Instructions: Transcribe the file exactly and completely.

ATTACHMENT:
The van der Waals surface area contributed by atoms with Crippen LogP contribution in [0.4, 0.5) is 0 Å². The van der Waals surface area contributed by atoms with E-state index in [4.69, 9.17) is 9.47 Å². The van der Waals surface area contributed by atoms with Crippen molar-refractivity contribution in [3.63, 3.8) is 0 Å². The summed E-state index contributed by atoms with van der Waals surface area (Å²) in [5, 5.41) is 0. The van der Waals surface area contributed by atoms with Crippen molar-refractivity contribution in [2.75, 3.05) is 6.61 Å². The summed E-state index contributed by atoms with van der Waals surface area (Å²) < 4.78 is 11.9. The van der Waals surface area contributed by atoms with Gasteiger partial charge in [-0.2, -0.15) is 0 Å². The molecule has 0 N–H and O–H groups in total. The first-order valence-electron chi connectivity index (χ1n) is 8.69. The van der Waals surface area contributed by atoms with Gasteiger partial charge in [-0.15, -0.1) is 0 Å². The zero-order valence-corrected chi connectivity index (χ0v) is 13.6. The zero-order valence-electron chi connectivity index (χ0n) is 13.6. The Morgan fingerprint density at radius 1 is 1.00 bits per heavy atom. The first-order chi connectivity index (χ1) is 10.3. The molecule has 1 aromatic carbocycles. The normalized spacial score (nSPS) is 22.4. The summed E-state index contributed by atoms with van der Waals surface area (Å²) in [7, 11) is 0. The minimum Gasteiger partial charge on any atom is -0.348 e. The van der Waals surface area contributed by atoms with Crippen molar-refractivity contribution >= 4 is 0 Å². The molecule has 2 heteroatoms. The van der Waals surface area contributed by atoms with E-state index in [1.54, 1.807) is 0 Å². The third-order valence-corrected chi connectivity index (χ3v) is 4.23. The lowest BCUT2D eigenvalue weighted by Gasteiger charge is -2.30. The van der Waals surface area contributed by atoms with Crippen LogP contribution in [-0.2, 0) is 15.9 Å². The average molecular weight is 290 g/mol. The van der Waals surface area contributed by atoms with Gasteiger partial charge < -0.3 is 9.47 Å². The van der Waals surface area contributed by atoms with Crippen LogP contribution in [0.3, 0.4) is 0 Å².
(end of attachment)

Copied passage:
The van der Waals surface area contributed by atoms with Crippen LogP contribution in [0.4, 0.5) is 0 Å². The van der Waals surface area contributed by atoms with E-state index in [4.69, 9.17) is 9.47 Å². The van der Waals surface area contributed by atoms with Crippen molar-refractivity contribution in [3.63, 3.8) is 0 Å². The summed E-state index contributed by atoms with van der Waals surface area (Å²) in [5, 5.41) is 0. The van der Waals surface area contributed by atoms with Crippen molar-refractivity contribution in [2.75, 3.05) is 6.61 Å². The summed E-state index contributed by atoms with van der Waals surface area (Å²) < 4.78 is 11.9. The van der Waals surface area contributed by atoms with Gasteiger partial charge in [-0.2, -0.15) is 0 Å². The molecule has 0 N–H and O–H groups in total. The first-order valence-electron chi connectivity index (χ1n) is 8.69. The van der Waals surface area contributed by atoms with Gasteiger partial charge in [-0.15, -0.1) is 0 Å². The zero-order valence-corrected chi connectivity index (χ0v) is 13.6. The zero-order valence-electron chi connectivity index (χ0n) is 13.6. The Morgan fingerprint density at radius 1 is 1.00 bits per heavy atom. The first-order chi connectivity index (χ1) is 10.3. The molecule has 1 aromatic carbocycles. The normalized spacial score (nSPS) is 22.4. The summed E-state index contributed by atoms with van der Waals surface area (Å²) in [7, 11) is 0. The minimum Gasteiger partial charge on any atom is -0.348 e. The van der Waals surface area contributed by atoms with Crippen molar-refractivity contribution >= 4 is 0 Å². The molecule has 2 heteroatoms. The van der Waals surface area contributed by atoms with E-state index in [1.54, 1.807) is 0 Å². The third-order valence-corrected chi connectivity index (χ3v) is 4.23. The lowest BCUT2D eigenvalue weighted by Gasteiger charge is -2.30. The van der Waals surface area contributed by atoms with Crippen LogP contribution in [-0.2, 0) is 15.9 Å². The average molecular weight is 290 g/mol. The van der Waals surface area contributed by atoms with Gasteiger partial charge < -0.3 is 9.47 Å². The van der Waals surface area contributed by atoms with Crippen LogP contribution in [0.3, 0.4) is 0 Å².